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EquiLink™ Features & Benefits

The movement of employees affects every aspect of equity compensation. For example, an employee who moves to a new department will trigger a re-allocation of equity compensation expense for budgetary purposes. If the employee accepts a transfer to another country or state, the tax department will need to know where to claim the deduction. There are a great number of these categories, which overlap and proliferate throughout the company.


Employee movements are nothing new; however, equity compensation is. The requirement to expense grants of equity to employees has only been around since 2006 and many of the computations remain off-line, usually on spreadsheets. Linking these spreadsheets to employee movements can be challenging, particularly when each department is interested in a different type of movement.


The solution is to capture employee movements in a system, which can then allocate compensation expense, taxable gains and deductions in line with time spent in each category. So, departmental budgets reflect a charge for the equity compensation expense of an employee as long as he/she works in the department. Tax deductions are claimed in the appropriate jurisdiction. Deferred tax assets are re-valued to reflect at the correct tax rates.


Vesting schedules are an important part of this puzzle and need to be considered closely. An employee who exercises an option in one state, but vested in another, may be subject to tax in the second state. The company, in turn, will have an obligation to withhold the correct taxes.


Employee mobility creates a number of audit issues. External auditors are interested in verifying both locations and allocations that impact the financial statements, such as the disclosure of separate income statements for business units or markets. Boards are interested in performance, dilution and accountability, all of which are affected by mobility. The IRS will often demand a reconciliation between the employee’s W-2 and the deduction claimed on the corporate return as well as an understanding of the benefit generated by the employee in the U.S. State tax auditors have started looking into the location of employees during the vesting period in order to allocate a higher amount of the gain to their states. Tax inspectors outside the U.S. have always questioned the validity of intercompany charges, and will only grant a deduction for time spent in country. The documentation required to satisfy all of these constituents can be daunting, particularly as each is driven by a unique view of employee movements.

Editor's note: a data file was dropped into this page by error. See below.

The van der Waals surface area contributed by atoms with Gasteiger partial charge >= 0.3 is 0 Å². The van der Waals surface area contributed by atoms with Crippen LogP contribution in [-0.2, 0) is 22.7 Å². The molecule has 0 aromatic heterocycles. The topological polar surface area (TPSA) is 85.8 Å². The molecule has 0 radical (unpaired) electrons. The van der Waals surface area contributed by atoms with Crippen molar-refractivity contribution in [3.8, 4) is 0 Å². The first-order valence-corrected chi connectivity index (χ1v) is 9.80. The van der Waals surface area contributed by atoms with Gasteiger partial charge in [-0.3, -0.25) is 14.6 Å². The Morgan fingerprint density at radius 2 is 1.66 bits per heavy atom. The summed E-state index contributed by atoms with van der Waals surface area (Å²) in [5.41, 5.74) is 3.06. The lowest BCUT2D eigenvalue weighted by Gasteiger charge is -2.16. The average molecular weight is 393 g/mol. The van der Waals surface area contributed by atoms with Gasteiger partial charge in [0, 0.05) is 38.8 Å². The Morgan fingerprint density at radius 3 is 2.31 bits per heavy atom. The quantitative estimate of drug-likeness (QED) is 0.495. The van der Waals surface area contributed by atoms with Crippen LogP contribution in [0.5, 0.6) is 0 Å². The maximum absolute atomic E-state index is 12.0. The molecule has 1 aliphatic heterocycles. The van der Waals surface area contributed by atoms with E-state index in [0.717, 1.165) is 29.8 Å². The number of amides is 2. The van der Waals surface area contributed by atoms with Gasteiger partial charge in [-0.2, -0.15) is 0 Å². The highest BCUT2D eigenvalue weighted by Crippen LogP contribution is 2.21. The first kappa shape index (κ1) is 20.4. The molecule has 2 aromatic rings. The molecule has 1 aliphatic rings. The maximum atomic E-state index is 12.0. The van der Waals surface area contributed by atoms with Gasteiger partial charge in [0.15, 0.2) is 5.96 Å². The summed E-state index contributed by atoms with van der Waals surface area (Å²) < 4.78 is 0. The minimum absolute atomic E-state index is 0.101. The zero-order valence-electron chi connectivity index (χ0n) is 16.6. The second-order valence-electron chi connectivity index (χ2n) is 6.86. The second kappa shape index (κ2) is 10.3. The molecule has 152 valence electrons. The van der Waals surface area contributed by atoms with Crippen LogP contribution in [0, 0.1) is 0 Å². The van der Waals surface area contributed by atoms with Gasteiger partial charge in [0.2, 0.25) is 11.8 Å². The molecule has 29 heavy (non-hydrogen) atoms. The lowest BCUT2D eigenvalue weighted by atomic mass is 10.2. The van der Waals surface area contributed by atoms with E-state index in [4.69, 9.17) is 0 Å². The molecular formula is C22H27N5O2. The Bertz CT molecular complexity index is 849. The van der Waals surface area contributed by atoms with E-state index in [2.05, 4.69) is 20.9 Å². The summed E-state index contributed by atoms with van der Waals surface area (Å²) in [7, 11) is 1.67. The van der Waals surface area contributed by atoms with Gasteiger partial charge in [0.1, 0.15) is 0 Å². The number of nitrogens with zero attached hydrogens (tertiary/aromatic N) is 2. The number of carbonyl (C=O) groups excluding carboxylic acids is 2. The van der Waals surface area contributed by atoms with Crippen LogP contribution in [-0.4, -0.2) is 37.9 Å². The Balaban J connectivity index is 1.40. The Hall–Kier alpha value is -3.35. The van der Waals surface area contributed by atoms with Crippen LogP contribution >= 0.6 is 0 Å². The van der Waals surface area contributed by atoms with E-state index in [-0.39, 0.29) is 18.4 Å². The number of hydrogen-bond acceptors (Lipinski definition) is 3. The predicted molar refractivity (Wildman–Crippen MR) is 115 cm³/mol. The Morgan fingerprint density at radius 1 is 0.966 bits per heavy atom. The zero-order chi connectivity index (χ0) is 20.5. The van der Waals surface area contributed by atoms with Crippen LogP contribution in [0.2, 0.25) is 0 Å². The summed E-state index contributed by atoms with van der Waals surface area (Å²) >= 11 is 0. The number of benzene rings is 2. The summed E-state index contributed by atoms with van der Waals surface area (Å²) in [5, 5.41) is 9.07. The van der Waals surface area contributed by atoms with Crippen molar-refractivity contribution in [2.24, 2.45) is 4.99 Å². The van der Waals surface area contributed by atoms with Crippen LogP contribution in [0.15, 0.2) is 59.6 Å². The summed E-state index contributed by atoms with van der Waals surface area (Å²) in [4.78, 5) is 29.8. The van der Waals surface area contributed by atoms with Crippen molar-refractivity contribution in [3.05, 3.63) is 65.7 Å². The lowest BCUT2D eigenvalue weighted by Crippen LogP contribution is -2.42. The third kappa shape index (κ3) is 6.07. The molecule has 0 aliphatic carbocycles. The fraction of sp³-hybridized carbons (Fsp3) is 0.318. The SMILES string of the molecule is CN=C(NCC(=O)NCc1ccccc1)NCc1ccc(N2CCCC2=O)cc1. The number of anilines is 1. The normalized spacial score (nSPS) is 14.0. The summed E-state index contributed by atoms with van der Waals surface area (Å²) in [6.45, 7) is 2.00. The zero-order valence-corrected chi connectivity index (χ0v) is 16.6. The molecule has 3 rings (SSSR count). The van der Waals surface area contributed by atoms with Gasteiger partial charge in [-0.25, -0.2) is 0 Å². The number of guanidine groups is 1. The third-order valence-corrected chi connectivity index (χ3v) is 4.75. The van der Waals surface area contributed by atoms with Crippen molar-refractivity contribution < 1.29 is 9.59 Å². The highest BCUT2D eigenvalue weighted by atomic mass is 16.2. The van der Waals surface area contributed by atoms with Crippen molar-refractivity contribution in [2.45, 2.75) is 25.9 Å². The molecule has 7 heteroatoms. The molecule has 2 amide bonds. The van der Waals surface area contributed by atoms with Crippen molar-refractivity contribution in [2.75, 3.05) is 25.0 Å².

Rather than fight these issues out on audit, better to get them right from the start.

EquiLink is:

  • Used by Operations to manage their budgets.
  • Used by Human Resources to compute withholding taxes and analyze equity compensation across salary grades.
  • Used by Accounting to prepare journal entries and general ledgers.
  • Used by Tax to claim tax deductions and deferred tax assets in the correct jurisdiction.

EquiLink Key Features:

  • Creates an environment to store employee movements (Human Resources).
  • Allocates equity compensation expense for budgets and journal entries. (Accounting)
  • Supports compensation analytics, by country, pay grade, market, business unit.(Human Resources)
  • Links vesting schedules with time spent by each employee in country. (Tax, Accounting, Human Resources)
  • Allocates taxable gain by jurisdiction (Tax)
  • Generates intercompany charge-outs to foreign entities (Tax)
  • Values deferred tax assets based on where the deduction will be claimed. (Tax)
  • Provides solid audit defense for any allocation. (Accounting and Tax)
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